By Ann Robinson and Annie Vernon
So you think your house could use a face lift — the weathered siding, the boxy front, the white painted brick. If it’s time for an exterior nip and tuck, then look to your windows, walls, and roof for the most dramatic impact.
The worn-out brick and wood shown on the house above will be traded for more organic stucco and stone, as shown in the drawing below.
Nothing reveals a home’s character more than the windows, so consider them first. Many homes have older, less efficient windows that need replacing, so this is an opportunity to change the look of your home by changing the window style. For example, replacing horizontal sliders with double-hung windows gives a more classic character, while casement windows (the kind that crank out) create a bungalow feel.
Choose the right size to accommodate openness or privacy, natural light, and views. Also, the tops of the windows should line up with the tops of the doors. Finally, select the right material. We had one couple seeking a more natural, earthy feel to their home, but they had just replaced their windows with white vinyl. It’s hard to make white vinyl “earthy.”
Vinyl and wood/aluminum clad are the most common window materials. Be aware that wood windows are about three times more expensive than vinyl.
Next, look at the exterior walls. Changing the finish of your outside walls can be expensive, but it will provide a dramatic visual difference. You have three basic options: Change the existing material (such as painting your white brick); add a new material over the top of your existing material (such as covering old brick with stucco); or remove the existing material and replace it (such as replacing old wood shingles with fiber cement board siding).
By changing the materials on the outside of your home, you can dramatically affect the character of your house.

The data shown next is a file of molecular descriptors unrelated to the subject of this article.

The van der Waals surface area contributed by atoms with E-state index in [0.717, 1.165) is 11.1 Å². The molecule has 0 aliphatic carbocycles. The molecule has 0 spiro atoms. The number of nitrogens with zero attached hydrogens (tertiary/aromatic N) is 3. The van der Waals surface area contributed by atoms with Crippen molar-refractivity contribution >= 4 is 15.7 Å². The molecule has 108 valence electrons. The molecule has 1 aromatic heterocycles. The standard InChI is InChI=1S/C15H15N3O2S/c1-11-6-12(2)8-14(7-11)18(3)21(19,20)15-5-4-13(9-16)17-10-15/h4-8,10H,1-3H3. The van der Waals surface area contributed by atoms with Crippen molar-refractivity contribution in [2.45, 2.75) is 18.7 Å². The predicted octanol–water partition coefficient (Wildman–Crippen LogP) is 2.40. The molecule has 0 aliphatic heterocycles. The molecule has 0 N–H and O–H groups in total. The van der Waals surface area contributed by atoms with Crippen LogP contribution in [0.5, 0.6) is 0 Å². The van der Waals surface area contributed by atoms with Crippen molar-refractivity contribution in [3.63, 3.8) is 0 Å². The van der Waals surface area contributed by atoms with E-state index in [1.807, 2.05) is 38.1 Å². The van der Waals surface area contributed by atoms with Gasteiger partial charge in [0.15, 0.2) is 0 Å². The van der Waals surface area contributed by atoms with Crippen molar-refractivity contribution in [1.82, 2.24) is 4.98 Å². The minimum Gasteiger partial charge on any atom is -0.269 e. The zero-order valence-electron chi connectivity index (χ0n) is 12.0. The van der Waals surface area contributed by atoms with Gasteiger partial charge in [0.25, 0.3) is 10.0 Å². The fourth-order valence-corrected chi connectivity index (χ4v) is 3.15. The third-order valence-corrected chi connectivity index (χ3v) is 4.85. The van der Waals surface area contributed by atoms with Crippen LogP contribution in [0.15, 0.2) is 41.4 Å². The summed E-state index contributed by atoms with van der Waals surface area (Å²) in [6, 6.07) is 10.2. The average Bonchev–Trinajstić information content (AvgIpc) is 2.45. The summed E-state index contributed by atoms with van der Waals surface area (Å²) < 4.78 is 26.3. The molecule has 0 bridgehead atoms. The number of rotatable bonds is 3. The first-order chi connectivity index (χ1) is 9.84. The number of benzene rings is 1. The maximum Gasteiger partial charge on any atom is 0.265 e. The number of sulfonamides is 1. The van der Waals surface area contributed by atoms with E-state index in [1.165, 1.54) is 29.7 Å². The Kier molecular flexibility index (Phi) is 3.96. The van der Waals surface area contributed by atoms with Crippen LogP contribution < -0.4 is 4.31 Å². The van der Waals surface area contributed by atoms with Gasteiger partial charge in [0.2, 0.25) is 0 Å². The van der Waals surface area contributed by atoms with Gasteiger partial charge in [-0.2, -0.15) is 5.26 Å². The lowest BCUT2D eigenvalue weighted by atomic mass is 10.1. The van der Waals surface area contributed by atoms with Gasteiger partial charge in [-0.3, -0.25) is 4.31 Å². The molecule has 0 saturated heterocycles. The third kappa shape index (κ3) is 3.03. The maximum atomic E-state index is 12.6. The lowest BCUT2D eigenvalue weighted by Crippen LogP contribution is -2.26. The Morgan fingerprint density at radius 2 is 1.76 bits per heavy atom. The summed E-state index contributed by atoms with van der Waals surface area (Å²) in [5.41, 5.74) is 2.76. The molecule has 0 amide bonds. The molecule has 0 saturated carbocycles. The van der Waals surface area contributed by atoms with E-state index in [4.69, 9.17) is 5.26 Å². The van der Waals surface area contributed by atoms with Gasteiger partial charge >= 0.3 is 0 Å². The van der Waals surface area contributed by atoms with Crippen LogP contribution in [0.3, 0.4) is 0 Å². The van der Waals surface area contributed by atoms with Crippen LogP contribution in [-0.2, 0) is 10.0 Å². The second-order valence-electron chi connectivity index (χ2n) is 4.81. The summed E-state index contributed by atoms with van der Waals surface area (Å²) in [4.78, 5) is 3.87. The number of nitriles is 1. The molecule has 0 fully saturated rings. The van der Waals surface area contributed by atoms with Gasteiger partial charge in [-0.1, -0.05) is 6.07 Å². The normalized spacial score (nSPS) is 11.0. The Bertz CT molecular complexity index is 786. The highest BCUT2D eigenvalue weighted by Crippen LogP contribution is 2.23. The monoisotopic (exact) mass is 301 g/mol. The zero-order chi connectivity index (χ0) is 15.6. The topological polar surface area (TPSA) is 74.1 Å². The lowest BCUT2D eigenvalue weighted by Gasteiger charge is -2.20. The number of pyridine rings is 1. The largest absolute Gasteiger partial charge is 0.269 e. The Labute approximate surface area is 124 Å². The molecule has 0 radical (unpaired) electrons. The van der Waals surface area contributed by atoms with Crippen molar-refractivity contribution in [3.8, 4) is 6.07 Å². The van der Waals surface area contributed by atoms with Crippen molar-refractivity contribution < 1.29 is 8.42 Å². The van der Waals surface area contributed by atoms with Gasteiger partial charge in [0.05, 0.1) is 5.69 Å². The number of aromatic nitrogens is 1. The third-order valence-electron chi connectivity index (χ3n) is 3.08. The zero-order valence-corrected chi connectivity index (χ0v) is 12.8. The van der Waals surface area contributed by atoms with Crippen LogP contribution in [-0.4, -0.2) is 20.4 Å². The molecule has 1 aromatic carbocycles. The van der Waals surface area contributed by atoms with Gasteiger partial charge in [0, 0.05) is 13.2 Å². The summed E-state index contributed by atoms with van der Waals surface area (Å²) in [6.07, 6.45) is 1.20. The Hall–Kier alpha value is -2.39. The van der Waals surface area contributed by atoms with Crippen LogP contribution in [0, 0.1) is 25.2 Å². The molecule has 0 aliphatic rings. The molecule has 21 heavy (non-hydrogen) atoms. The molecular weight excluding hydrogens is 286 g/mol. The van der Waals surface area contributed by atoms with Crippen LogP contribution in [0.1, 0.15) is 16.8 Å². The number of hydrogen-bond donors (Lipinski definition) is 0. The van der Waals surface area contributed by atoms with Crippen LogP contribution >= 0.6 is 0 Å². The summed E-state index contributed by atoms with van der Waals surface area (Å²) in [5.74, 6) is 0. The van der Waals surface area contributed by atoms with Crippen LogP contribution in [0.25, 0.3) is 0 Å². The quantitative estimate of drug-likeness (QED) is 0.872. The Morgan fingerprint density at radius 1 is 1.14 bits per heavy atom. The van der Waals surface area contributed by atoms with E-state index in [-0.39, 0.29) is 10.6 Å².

You can mix and match wall finishes. As a rule of thumb, you can combine up to three finish materials (i.e., brick, stucco, and siding), but consider the size, color, and texture of each material when deciding which to use and where to place it.
Finally, don’t forget the roof. Most people don’t replace roofs simply for aesthetic value, but if you are in the market for a new roof, there are roofing options that will add zip to your home’s exterior. Asphalt shingles are common and acceptable, but you may want to explore clay tile, concrete tile, slate, wood shake, or standing seam metal roofing.
Two key factors with roofing materials are weight and color. If you select a material heavier than your current roof, you will need to confirm that the existing roof structure will hold the additional weight. Dark colors absorb more heat, but often look better. We recommend sticking with neutral colors because you are not likely to replace your roof as often as you repaint (or stucco or re-side) your house.
The bottom line: If you carefully select the appropriate materials for your windows, walls, and roof, you can dramatically impact the exterior character of your home. As always, we welcome your home architect design questions at firstname.lastname@example.org.